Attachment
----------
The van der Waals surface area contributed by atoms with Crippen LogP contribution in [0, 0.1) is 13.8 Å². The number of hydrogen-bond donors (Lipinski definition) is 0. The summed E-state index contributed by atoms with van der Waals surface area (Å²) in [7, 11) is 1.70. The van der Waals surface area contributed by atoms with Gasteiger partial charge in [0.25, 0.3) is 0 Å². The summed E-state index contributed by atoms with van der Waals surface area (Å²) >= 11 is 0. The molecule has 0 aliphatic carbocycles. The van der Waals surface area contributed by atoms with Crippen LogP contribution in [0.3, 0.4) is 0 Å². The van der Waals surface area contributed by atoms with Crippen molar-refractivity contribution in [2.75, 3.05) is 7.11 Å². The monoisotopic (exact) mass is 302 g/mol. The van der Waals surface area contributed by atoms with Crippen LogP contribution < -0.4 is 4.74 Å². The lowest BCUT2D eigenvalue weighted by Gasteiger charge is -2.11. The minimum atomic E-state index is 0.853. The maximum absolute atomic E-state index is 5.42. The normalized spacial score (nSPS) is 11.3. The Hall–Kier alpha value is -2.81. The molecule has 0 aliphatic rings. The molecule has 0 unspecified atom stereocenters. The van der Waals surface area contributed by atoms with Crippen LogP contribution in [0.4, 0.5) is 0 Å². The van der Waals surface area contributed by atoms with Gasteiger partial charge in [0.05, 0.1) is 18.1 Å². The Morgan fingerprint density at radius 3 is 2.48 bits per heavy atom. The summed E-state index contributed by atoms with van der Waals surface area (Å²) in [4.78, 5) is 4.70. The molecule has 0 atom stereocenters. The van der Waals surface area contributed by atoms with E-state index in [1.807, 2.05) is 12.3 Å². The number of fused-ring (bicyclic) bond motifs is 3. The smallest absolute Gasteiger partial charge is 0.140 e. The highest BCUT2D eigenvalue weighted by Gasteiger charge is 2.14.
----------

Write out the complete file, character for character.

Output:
The van der Waals surface area contributed by atoms with Crippen LogP contribution in [0, 0.1) is 13.8 Å². The number of hydrogen-bond donors (Lipinski definition) is 0. The summed E-state index contributed by atoms with van der Waals surface area (Å²) in [7, 11) is 1.70. The van der Waals surface area contributed by atoms with Gasteiger partial charge in [0.25, 0.3) is 0 Å². The summed E-state index contributed by atoms with van der Waals surface area (Å²) >= 11 is 0. The molecule has 0 aliphatic carbocycles. The van der Waals surface area contributed by atoms with Crippen LogP contribution in [0.3, 0.4) is 0 Å². The van der Waals surface area contributed by atoms with Crippen molar-refractivity contribution in [2.75, 3.05) is 7.11 Å². The monoisotopic (exact) mass is 302 g/mol. The van der Waals surface area contributed by atoms with Crippen LogP contribution < -0.4 is 4.74 Å². The lowest BCUT2D eigenvalue weighted by Gasteiger charge is -2.11. The minimum atomic E-state index is 0.853. The maximum absolute atomic E-state index is 5.42. The normalized spacial score (nSPS) is 11.3. The Hall–Kier alpha value is -2.81. The molecule has 0 aliphatic rings. The molecule has 0 unspecified atom stereocenters. The van der Waals surface area contributed by atoms with Crippen LogP contribution in [0.4, 0.5) is 0 Å². The van der Waals surface area contributed by atoms with Gasteiger partial charge in [0.05, 0.1) is 18.1 Å². The Morgan fingerprint density at radius 3 is 2.48 bits per heavy atom. The summed E-state index contributed by atoms with van der Waals surface area (Å²) in [4.78, 5) is 4.70. The molecule has 0 atom stereocenters. The van der Waals surface area contributed by atoms with E-state index in [1.807, 2.05) is 12.3 Å². The number of fused-ring (bicyclic) bond motifs is 3. The smallest absolute Gasteiger partial charge is 0.140 e. The highest BCUT2D eigenvalue weighted by Gasteiger charge is 2.14.